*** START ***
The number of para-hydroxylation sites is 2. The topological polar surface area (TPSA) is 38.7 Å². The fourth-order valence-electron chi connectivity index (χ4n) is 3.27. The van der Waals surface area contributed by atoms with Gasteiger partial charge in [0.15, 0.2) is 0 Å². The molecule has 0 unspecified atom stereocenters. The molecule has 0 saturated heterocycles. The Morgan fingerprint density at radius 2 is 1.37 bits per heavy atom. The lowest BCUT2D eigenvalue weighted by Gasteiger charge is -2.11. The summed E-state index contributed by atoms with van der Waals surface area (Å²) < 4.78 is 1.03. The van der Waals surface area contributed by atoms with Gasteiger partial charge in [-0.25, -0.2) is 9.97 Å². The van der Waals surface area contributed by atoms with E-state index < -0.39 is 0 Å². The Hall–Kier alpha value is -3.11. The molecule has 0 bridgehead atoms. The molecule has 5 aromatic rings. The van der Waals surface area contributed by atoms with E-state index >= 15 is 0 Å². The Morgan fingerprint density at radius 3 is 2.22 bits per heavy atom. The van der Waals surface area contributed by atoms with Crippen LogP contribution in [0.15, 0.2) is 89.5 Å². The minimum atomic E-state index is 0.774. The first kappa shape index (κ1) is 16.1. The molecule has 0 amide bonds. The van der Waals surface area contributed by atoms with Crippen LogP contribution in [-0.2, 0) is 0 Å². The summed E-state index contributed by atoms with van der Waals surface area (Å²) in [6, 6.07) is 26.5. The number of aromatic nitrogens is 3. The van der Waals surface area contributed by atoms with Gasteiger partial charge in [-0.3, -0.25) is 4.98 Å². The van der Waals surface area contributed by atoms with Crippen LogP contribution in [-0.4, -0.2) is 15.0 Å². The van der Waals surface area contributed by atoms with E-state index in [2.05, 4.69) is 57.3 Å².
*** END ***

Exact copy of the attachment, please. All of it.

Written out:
The number of para-hydroxylation sites is 2. The topological polar surface area (TPSA) is 38.7 Å². The fourth-order valence-electron chi connectivity index (χ4n) is 3.27. The van der Waals surface area contributed by atoms with Gasteiger partial charge in [0.15, 0.2) is 0 Å². The molecule has 0 unspecified atom stereocenters. The molecule has 0 saturated heterocycles. The Morgan fingerprint density at radius 2 is 1.37 bits per heavy atom. The lowest BCUT2D eigenvalue weighted by Gasteiger charge is -2.11. The summed E-state index contributed by atoms with van der Waals surface area (Å²) < 4.78 is 1.03. The van der Waals surface area contributed by atoms with Gasteiger partial charge in [-0.25, -0.2) is 9.97 Å². The van der Waals surface area contributed by atoms with E-state index < -0.39 is 0 Å². The Hall–Kier alpha value is -3.11. The molecule has 0 bridgehead atoms. The molecule has 5 aromatic rings. The van der Waals surface area contributed by atoms with E-state index >= 15 is 0 Å². The Morgan fingerprint density at radius 3 is 2.22 bits per heavy atom. The van der Waals surface area contributed by atoms with Crippen LogP contribution in [0.15, 0.2) is 89.5 Å². The minimum atomic E-state index is 0.774. The first kappa shape index (κ1) is 16.1. The molecule has 0 amide bonds. The van der Waals surface area contributed by atoms with Crippen LogP contribution in [-0.2, 0) is 0 Å². The summed E-state index contributed by atoms with van der Waals surface area (Å²) in [6, 6.07) is 26.5. The number of aromatic nitrogens is 3. The van der Waals surface area contributed by atoms with Gasteiger partial charge in [-0.3, -0.25) is 4.98 Å². The van der Waals surface area contributed by atoms with Crippen LogP contribution in [-0.4, -0.2) is 15.0 Å². The van der Waals surface area contributed by atoms with E-state index in [2.05, 4.69) is 57.3 Å².